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Saving the Funeral from an Untimely Death

People today are confused about what funerals are for. How should pastors respond?
Saving the Funeral from an Untimely Death

“Well, you haven’t really been here long enough to know him that well …” She breaks eye contact. The sentence dangles, but the meaning is clear: “You don’t know my dad well enough to do his funeral. Plus, you look really young.”

I breathe deeply. Nearly every time I gather with a family, I hear a similar impulse: that being the person’s best friend is what it takes to lead a funeral well.

“You’re right. I’ve known your father only a few years. Is there someone who could tell a story or two about him? It could be family or someone else who has known your dad for a long time. I’ll speak of your father during the sermon, of course. But there I’ll focus on his life in light of the Resurrection. That’s why we’re gathering.”

This person’s well-intentioned impulse ranks just behind the instinct to ditch the whole “funeral” vibe and go for a “celebration of life; he wouldn’t want us to be sad, anyway.” But it all hints at a deeper problem—a confusion about the purpose of funerals.

Here’s the problem: We no longer see funerals as worship. We see them as private, sad gatherings for the family. We see them as important if you were close to the deceased, but otherwise, let’s be honest—you’re not missing anything by not going to Merle’s funeral. Funerals are sort of like gloomy birthday parties, deeply personal get-togethers for close friends and family.

But we are here to recall a wider, deeper reality, nothing less than the crux of the cosmos: Christ’s resurrection.

It is the memory and hope of the Resurrection that makes the Christian funeral one of the most potent services of Christian worship. The Christian funeral is uniquely positioned to help those far from death attend to it, so they need not obsess over it when it is near. It is unmatched in its focus: we are here because one of us isn’t. We gather to realize this reality and to remember God’s reality, which trumps all others.

The funeral is unmatched in its focus: we are here because one of us isn’t.

When the funeral becomes a cordoned family affair, it degenerates into a matter of personal preference. It becomes a vehicle for self-expression, one last gasp at leaving one’s mark on the world. When it ceases to be congregational worship, it ceases to be an event where God’s people are formed. Too often, pastors lead the way.

It becomes a vicious cycle. When the funeral isn’t worship, there’s no compelling reason to go. When the funeral isn’t worship, your time is better spent paying your respects at the funeral home, where you can interact with the family, share a memory or two, and be on your way. This is why the viewing at the funeral home usually beats the funeral in the popular vote. The funeral is for those who really “need” it—friends and close family. And so the funeral becomes, as it has been in my experience, the least congregational service that I lead.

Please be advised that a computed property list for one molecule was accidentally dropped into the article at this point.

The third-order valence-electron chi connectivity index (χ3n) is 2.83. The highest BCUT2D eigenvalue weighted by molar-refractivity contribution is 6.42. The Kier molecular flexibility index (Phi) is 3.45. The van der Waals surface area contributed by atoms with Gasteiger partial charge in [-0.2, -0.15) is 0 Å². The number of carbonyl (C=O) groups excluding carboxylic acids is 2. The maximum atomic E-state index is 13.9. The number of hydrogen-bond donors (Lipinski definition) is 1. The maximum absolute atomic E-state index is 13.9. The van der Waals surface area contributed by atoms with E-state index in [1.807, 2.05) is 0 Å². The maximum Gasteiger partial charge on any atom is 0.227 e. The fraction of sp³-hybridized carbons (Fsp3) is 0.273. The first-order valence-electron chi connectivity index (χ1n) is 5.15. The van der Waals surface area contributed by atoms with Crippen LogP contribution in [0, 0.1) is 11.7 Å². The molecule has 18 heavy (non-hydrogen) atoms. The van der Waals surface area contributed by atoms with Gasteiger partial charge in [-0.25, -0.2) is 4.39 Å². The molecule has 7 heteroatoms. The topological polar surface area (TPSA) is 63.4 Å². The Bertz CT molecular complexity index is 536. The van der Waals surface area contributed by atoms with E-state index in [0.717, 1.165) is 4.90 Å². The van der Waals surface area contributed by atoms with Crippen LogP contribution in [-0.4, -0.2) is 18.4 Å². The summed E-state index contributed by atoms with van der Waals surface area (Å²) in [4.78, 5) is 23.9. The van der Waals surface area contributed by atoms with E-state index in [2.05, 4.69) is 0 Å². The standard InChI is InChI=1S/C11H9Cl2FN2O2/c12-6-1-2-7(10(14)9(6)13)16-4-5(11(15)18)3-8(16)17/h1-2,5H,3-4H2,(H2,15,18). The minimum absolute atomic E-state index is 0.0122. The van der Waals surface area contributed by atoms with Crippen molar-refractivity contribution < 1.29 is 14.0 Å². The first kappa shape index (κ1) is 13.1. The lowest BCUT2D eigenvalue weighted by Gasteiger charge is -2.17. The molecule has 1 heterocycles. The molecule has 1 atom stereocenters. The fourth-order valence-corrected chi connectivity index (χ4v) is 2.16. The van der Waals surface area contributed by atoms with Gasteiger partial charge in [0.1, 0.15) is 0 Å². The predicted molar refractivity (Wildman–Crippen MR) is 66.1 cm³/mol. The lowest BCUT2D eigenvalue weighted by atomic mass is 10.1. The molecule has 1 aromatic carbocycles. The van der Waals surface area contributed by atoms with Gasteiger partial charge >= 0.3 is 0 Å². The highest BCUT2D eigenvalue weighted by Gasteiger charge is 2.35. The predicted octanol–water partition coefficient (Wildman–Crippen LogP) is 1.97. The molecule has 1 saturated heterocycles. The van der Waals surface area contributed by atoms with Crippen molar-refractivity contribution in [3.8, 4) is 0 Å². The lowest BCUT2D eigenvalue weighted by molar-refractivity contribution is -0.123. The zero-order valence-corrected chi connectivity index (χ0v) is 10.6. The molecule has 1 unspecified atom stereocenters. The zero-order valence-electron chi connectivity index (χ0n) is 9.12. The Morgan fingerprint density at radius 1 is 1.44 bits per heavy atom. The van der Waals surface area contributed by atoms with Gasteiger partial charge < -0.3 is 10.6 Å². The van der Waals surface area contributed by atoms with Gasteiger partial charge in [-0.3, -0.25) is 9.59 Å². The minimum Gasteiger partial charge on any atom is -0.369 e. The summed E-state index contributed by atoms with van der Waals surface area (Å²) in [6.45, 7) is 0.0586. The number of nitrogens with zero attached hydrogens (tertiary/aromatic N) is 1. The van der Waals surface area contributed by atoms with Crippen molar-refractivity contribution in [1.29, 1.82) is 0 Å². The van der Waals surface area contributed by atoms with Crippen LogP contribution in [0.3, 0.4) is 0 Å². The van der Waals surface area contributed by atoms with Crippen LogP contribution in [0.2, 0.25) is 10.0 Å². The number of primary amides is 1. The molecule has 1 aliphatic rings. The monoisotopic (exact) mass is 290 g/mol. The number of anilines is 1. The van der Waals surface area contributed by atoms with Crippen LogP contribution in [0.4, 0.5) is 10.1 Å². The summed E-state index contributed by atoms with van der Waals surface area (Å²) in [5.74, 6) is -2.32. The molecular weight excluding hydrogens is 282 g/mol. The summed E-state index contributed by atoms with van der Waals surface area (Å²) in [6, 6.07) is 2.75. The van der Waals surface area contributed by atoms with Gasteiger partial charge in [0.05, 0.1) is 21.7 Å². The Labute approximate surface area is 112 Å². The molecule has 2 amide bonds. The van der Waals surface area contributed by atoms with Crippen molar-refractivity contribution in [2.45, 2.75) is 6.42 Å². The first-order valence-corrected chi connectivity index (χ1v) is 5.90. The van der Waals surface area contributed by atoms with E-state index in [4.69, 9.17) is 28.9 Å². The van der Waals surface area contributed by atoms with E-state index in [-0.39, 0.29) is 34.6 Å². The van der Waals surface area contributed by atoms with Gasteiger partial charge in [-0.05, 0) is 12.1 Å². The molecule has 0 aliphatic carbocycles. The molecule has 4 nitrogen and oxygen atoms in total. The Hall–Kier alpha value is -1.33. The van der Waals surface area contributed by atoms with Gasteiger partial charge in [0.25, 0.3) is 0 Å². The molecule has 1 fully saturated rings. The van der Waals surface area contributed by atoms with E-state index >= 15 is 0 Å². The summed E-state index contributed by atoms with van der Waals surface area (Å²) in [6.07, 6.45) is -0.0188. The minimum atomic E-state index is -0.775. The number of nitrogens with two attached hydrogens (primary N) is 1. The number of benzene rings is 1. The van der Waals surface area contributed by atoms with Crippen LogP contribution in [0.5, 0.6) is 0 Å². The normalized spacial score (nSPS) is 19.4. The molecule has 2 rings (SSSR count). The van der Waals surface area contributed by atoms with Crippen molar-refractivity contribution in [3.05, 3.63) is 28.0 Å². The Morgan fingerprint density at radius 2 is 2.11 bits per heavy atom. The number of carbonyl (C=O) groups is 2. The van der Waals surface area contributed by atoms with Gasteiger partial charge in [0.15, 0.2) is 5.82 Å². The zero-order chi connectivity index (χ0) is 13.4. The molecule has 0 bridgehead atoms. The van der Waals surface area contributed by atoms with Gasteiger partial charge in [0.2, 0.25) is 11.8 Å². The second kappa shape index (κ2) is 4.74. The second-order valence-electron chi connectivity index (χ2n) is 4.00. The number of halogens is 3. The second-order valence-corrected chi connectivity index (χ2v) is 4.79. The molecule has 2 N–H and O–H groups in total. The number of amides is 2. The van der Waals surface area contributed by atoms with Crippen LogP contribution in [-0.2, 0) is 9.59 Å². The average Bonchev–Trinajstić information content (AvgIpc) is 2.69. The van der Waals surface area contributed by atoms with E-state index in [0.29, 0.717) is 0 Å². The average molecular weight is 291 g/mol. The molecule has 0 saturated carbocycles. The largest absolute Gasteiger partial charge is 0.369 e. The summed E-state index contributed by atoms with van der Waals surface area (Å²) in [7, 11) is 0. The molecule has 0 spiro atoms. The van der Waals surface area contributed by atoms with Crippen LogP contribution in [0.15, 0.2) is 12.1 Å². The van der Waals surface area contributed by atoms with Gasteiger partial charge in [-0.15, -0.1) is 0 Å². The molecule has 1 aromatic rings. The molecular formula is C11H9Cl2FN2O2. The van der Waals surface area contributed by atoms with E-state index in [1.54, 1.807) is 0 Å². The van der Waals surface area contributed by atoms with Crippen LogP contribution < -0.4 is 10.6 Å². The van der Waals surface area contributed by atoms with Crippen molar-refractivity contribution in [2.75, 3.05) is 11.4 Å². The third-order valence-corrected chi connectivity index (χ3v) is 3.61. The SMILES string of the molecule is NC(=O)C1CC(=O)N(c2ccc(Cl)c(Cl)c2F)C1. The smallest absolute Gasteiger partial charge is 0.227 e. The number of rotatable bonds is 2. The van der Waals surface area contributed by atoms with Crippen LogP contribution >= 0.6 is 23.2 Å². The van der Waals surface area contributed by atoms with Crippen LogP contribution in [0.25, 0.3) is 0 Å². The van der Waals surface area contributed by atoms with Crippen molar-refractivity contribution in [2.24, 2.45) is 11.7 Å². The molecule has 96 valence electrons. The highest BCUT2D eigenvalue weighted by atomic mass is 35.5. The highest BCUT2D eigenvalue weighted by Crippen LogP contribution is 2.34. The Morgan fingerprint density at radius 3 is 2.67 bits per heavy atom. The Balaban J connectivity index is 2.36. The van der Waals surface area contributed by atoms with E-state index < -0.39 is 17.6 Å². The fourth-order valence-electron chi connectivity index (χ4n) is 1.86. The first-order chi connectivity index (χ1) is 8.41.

Breathing life into the funeral

But it doesn’t have to be this way. The way forward is knowing our job and sticking to it. One of my favorite lines in the liturgy of my denomination, I print at the top of every funeral bulletin: A Service of Witness to the Resurrection. The funeral must be congregational because it is not a birthday party without its guest of honor. It is public worship whose intent is to deepen our hope in the Resurrection.

We stand in need of this deepening. The pervading mood toward what happens after we die is not, as N.T. Wright wryly observed, the sure and certain hope of the Resurrection of the dead, but rather the vague and fuzzy optimism that things may turn out in the end. The hope of heaven is often not a robust, biblical picture of God’s intention for the whole of creation, but a wispy, disembodied existence involving clouds and the odd golden harp.

I am one pastor. So what can I do?

I try to make funerals corporate worship, not private parties. I try to encourage people to gather as if it’s Christmas Eve, or a unity service, as if it’s worship. I try to hold funerals during times of the day and week when more people are off work. Funerals are usually scheduled during normal work hours, 9–5, Monday through Friday. While this favors the funeral directors and pastors, taking a half-day off is too high a hurdle for the majority of people.

I tell members, “Go to funerals—even if you don’t know the person that well.” Especially if you don’t know the person that well. God’s people gather in worship because God is worthy, and our loves need ordering.

I make sure the church regularly sings songs that fit well in funerals.

The Christian funeral is one of the richest plots a pastor can till—if we keep our hand to the plow. Few other settings come primed to confess our hope with such clarity and grit. Few other opportunities present themselves with such regularity and promise. And few other services will be filled with so many occasional congregants. So let’s deepen our faithfulness. Let’s lead funerals that facilitate the church’s worship. Let’s create expectations that funerals are congregational. Let’s celebrate the reality that—in life and in death—Jesus is Lord.

Noah Livingston is co-pastor of Abbe Reformed Church in Clymer, New York. You can find him on twitter @noah_livingston.

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